Through this work, and informed by research into similar efforts undertaken by peers, we compiled a set of recommendations for funders on how to embed DEI principles into their grantmaking. Here are a few highlights:

  • Re-evaluate risk tolerance. Organizations that aim to help underserved communities are often under-resourced themselves. As such—because they do not have the organizational and financial capacity of larger, more-established nonprofits—they make riskier propositions for funders. To reflect hope & grace’s commitment to supporting grassroots, community-based organizations, we changed our process so that—rather than simply ruling out organizations whose financials raised questions—we had follow-up conversations with their leaders to learn how they planned to achieve financial stability going forward. In this way, our advisory board members gained a more-comprehensive understanding of the organizations—insight on which they could draw when assessing their comfort level with awarding grants to these organizations.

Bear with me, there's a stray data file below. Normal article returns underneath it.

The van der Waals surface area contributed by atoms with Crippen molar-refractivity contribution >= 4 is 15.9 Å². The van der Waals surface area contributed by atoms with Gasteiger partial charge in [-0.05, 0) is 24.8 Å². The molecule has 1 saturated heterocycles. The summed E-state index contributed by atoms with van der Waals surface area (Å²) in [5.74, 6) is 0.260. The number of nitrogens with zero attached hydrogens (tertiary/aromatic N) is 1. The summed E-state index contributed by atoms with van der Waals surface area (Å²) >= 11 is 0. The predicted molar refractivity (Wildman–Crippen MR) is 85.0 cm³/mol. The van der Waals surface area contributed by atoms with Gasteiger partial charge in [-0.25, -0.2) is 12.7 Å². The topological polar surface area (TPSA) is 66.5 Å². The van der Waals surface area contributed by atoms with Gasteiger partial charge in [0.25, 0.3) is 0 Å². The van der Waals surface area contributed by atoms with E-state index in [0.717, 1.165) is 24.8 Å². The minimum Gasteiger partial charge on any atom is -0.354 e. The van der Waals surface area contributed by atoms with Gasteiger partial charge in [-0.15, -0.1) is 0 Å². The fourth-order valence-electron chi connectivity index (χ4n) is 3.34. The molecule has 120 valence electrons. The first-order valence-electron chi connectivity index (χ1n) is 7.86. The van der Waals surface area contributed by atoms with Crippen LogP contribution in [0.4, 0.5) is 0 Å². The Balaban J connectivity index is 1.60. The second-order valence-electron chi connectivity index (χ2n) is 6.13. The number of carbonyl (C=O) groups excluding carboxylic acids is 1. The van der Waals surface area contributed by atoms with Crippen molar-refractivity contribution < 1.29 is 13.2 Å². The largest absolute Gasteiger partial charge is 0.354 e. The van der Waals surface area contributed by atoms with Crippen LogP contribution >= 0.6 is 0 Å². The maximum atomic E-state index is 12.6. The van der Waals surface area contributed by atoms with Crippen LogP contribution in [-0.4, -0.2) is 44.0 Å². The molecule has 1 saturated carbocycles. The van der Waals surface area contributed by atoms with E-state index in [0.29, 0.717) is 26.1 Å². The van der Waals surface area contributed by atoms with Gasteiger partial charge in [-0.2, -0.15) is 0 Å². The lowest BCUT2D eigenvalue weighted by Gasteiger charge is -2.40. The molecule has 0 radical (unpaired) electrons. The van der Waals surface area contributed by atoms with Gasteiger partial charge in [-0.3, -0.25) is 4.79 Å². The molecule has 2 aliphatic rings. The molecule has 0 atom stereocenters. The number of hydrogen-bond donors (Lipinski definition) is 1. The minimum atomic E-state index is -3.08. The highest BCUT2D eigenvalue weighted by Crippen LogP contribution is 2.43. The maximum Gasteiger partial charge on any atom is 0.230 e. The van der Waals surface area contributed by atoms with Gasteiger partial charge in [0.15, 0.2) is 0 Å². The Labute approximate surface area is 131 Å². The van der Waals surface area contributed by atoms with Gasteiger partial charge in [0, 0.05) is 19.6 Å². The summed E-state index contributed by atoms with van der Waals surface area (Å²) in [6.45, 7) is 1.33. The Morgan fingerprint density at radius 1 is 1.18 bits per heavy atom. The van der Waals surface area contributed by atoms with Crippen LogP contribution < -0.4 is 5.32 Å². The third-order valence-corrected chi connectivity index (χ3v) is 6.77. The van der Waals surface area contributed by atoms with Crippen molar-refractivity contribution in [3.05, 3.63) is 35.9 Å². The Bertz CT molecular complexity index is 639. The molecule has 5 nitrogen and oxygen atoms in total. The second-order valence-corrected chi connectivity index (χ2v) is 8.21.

• Consider awarding grants for capacity building. Small, under-resourced organizations often lack dedicated grant writers and other critical infrastructure, but these on-the-ground organizations may have a very good sense of what programs will be most effective for their target populations. Capacity-building grants for activities such as staff training have an ongoing impact, because they can position an organization to deliver higher-quality services beyond the life of the grant. In doing so, such grants may make these organizations more competitive for future funding.